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At an Oct. 3 luncheon at the National Press Club, Mayor Adrian M. Fenty gave a keynote address. He talked about his plans to fix up the D.C. schools. By most accounts, it was a decent but forgettable moment. What happened beforehand was not.
In the audience was a group of local labor leaders, including several big shots from unions representing D.C. government employees. After Fenty finished his speech, Dwight R. Bowman, who heads up the local district of the American Federation of Government Employees, walked up to Fenty to shake his hand and exchange pleasantries.
“Unfortunately, the conversation never got to that,” Bowman says.
It’s probably wrong to call it a conversation. Says one eyewitness, “In the blink of an eye, Adrian went ballistic.…He got red; he got aggressive; he got right in Dwight’s face.” The witness called the outburst “scary.”
What set Hizzoner off? Well, the union guys apparently hit one of his soft spots: Bowman apparently implied a little too strongly that Fenty was snubbing Big Labor.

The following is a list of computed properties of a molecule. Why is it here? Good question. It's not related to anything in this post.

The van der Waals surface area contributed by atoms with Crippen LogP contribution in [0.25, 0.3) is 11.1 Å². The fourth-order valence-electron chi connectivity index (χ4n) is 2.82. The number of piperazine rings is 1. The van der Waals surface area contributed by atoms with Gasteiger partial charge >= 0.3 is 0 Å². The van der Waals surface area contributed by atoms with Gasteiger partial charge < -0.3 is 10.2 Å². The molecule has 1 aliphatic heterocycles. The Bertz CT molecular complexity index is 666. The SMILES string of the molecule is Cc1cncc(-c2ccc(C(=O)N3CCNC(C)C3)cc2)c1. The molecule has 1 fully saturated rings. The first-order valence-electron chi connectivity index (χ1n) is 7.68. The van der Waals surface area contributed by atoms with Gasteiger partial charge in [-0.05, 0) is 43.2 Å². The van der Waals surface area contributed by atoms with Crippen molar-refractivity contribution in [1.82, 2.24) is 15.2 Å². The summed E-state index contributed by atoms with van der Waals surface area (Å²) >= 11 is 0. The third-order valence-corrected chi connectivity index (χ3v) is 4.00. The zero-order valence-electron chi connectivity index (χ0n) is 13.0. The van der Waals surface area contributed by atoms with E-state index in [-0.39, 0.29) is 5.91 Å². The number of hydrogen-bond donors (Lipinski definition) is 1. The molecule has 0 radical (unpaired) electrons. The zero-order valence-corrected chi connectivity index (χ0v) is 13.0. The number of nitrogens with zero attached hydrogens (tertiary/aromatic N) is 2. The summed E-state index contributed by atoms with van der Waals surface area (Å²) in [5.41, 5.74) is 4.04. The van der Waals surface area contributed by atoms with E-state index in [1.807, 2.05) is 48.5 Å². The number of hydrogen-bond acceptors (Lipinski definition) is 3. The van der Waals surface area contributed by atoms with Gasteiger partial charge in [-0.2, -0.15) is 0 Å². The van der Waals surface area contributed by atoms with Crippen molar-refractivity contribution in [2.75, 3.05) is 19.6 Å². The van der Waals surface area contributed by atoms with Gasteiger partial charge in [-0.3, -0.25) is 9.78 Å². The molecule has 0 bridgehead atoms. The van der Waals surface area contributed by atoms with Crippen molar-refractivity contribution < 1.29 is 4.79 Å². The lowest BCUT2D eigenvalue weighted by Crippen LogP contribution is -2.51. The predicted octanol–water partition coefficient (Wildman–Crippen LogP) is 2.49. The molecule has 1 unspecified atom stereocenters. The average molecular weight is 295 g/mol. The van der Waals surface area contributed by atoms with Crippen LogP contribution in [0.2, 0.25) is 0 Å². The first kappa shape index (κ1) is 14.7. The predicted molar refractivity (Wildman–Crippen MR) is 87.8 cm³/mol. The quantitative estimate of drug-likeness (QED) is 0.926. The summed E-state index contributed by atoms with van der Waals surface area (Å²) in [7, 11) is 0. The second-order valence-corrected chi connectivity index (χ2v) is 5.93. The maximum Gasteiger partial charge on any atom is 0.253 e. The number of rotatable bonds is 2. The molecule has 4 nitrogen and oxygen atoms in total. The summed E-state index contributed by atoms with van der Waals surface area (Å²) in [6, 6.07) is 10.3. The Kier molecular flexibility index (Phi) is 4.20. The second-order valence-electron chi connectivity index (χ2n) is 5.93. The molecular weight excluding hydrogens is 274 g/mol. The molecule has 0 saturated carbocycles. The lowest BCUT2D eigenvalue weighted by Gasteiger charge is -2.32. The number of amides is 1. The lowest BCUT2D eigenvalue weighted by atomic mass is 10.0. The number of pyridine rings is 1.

Bowman had wanted to express his union’s support for a proposal the mayor had floated to bring the D.C. Water and Sewer Authority back under city control. But before he got into that, Bowman thought he needed to acknowledge that mayoral relations had been rocky.
Wrong move: Fenty demanded an example of said rockiness. “You don’t think everything is all right?” he asked Bowman, before pressing him for examples.
Bowman mentioned a number of things to Fenty: During the campaign, Bowman says Fenty was invited to a candidate forum that the AFGE had sponsored. The union folks got no advance notice that the candidate was coming. When he did come, he was late. And then he left early, choosing to schmooze outside the debate rather than take questions from the podium. Bowman also mentioned that Fenty had no-showed on an invitation to address the AFGE’s annual legislative conference.